When it comes to haircuts, it doesn’t get much less complex than a buzz cut. Super-short, same length all over, clean, no styling required and a great option for guys who are thinning or receding on top.
The buzz cut’s neat look and lack of fuss has made it a popular choice for military men, but it’s a great style for us civvies too.
“[This year] we will see short hair becoming even shorter,” says Ross Parlane, owner of the award-winning Ross Parlane Barbershop in Manchester. “Guys are now fed up of styling and maintaining their hair. They have so much going on and they want a style that’s easy to manage. This is the answer.”
The buzz cut is universally understood by all barbers, but if you want to give your trim a slight edge, Parlane suggests asking yours to take it down with scissors on top first with a nice fade and taking a minute to see how you like it. “This will create more texture and give less of a harsh finish,” he says.
In terms of styling, there’s nothing to worry about at all. Just enjoy the extra 10 minutes in bed each the morning. The only thing you’ll need to do is return to your local barber shop every two weeks or so to keep it looking clean and avoid the dreaded furry tennis ball look.
Favoured by hard-as-nails army dudes including, but not limited to, Guile from Street Fighter and that baddie out of Avatar, the flat top is the haircut of choice for only the most badass of military men. Several subcultures over the years have adopted the style for themselves too, rockabilly being the most obvious.
There’s no getting around the fact that the flat top is a bold look, but if you think you can pull it off then more power to you.
“The main thing about this cut is the straight lines and the square look of it,” says Joe Mills, one of London’s top barbers and self-confessed flat top lover. “There are variations but at its core this is a box cut.”
The flat top is a notoriously tricky cut for barbers to master and there are only a handful of professionals who can pull it off correctly. So, what should you ask for?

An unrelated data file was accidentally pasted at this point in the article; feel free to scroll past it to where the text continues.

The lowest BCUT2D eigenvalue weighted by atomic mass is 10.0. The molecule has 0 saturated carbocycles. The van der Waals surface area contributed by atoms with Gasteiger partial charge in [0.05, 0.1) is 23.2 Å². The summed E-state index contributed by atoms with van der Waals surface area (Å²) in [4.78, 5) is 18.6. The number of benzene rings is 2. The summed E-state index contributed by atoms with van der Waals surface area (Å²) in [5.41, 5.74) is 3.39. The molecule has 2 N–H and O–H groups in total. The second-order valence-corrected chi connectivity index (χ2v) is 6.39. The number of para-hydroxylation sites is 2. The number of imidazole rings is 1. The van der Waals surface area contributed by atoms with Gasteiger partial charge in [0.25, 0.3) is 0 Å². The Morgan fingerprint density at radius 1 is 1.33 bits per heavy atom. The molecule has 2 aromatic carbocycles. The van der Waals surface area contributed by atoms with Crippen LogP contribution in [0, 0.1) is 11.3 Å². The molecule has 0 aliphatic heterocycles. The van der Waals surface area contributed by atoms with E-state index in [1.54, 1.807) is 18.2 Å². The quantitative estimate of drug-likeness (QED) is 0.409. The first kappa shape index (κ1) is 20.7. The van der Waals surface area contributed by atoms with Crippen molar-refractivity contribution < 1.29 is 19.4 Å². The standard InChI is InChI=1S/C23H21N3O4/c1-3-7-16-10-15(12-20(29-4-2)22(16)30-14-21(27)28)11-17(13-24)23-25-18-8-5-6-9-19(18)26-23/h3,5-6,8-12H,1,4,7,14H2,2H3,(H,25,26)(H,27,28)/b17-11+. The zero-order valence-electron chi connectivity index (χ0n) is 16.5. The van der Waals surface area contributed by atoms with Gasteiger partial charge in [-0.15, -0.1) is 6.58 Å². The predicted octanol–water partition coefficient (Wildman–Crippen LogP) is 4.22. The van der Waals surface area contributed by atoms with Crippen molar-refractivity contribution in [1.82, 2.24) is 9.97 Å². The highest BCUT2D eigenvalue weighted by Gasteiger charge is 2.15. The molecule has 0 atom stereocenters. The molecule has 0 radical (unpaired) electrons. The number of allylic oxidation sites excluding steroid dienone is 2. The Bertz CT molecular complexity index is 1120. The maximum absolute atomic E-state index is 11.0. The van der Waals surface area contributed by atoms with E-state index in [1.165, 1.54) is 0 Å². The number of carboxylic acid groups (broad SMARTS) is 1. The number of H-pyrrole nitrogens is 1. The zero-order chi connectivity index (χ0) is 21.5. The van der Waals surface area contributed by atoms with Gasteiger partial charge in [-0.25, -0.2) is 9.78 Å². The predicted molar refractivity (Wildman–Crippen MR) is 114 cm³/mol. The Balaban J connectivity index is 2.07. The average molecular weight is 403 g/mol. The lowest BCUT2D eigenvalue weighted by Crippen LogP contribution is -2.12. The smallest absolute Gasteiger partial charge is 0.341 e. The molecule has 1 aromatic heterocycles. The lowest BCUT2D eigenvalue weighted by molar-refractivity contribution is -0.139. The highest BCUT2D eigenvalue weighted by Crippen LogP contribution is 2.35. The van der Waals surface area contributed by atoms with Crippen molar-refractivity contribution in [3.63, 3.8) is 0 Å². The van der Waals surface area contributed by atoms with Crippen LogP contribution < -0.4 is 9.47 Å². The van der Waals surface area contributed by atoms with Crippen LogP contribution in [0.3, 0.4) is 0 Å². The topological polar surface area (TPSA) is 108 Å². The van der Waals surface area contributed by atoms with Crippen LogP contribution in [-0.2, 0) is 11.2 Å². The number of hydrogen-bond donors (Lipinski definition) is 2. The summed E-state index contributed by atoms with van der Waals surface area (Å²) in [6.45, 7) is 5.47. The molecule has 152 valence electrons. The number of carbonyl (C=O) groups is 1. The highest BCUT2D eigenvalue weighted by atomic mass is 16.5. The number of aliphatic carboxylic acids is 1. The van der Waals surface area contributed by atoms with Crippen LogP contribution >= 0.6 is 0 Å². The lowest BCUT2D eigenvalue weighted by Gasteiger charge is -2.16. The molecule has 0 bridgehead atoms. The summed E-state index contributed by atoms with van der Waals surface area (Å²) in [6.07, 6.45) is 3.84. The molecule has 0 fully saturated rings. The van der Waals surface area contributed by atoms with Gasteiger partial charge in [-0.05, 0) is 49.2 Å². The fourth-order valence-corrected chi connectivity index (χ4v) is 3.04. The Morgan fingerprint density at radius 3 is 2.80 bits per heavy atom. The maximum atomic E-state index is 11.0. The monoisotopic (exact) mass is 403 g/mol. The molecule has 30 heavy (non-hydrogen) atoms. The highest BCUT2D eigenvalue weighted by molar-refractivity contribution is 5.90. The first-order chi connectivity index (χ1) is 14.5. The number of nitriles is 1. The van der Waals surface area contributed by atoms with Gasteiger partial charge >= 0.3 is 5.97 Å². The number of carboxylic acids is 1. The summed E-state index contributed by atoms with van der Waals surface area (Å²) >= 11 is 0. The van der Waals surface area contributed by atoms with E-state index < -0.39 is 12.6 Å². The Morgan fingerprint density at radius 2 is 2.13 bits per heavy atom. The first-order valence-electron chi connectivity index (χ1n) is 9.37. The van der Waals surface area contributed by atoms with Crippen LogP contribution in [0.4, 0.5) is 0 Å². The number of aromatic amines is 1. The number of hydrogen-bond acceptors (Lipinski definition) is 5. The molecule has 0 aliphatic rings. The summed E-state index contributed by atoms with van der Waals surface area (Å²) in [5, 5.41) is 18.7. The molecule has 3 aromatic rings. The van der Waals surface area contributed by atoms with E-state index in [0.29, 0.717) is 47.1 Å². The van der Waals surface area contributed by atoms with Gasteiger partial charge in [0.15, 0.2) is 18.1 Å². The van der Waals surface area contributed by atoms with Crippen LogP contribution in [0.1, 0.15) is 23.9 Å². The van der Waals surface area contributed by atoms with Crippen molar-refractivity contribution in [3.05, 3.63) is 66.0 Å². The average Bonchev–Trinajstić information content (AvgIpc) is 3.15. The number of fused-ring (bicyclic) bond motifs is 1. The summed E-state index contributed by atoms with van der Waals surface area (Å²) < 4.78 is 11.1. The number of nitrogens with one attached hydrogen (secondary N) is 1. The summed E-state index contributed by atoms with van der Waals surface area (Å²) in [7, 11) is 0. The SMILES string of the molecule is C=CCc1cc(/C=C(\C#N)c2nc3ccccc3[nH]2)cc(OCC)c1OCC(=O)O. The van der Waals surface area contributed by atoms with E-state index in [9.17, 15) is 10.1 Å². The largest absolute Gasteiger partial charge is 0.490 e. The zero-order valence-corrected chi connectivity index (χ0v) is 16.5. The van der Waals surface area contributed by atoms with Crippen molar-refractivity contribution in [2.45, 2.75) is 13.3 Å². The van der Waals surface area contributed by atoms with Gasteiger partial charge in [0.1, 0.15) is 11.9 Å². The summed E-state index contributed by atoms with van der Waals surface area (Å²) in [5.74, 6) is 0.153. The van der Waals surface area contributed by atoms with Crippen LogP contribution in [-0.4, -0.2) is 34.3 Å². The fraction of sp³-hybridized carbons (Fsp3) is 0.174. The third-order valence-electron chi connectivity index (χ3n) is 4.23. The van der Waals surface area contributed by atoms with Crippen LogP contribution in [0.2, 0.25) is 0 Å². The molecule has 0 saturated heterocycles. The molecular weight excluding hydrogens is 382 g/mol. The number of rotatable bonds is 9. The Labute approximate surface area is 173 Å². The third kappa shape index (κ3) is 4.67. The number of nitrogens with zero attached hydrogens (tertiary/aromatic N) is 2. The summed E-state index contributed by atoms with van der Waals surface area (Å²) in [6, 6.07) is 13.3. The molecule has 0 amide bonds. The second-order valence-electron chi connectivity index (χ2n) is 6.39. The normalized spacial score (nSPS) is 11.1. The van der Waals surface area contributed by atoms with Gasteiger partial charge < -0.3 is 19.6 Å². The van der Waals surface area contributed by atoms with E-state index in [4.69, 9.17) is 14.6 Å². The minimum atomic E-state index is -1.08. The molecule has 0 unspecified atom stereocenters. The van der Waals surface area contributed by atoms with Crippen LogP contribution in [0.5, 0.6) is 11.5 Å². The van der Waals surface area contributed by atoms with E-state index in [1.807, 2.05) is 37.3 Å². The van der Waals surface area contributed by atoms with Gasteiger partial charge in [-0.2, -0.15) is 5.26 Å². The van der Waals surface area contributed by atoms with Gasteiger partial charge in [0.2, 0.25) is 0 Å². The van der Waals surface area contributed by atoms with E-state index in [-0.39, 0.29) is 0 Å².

“I would be asking for traditional flat top,” says Mills. “But you need to be clear on the length you want to go for. The shorter it is at the front the the shorter it will be on the crown. Also think about how short you want to go around the back and sides – the length here will dictate how sharp and square it can be. Ideally, a grade two or shorter would be best.”
To make sure things are kept looking nice and angular, Mills suggests paying your barber a visit once a month at the least. “Styling-wise, towel dry and apply wax to push the hair into place,” adds Mills “Super easy!”
High And Tight
Close your eyes and visualise a US marine. We’d be willing to put a tenner on this being the exact haircut your subconscious gave him.
The high and tight is the definitive military haircut, worn for its neat, tapered appearance and fuss-free styling. It features a closely clippered back and sides all the way up to a few inches above the temples, with a patch of slightly longer hair on top.
“We’re seeing the high and tight becoming more and more popular these days,” says Parlane. “A nice tight fade going around the head is very important, but it’s also crucial to maintain a square shape within the overall cut.”
Make sure your barber doesn’t go too high, though, as this can make your face look overly round. “No man wants that,” says Parlane. “Ask your barber to maintain a nice tight fade while keeping the square shape overall.”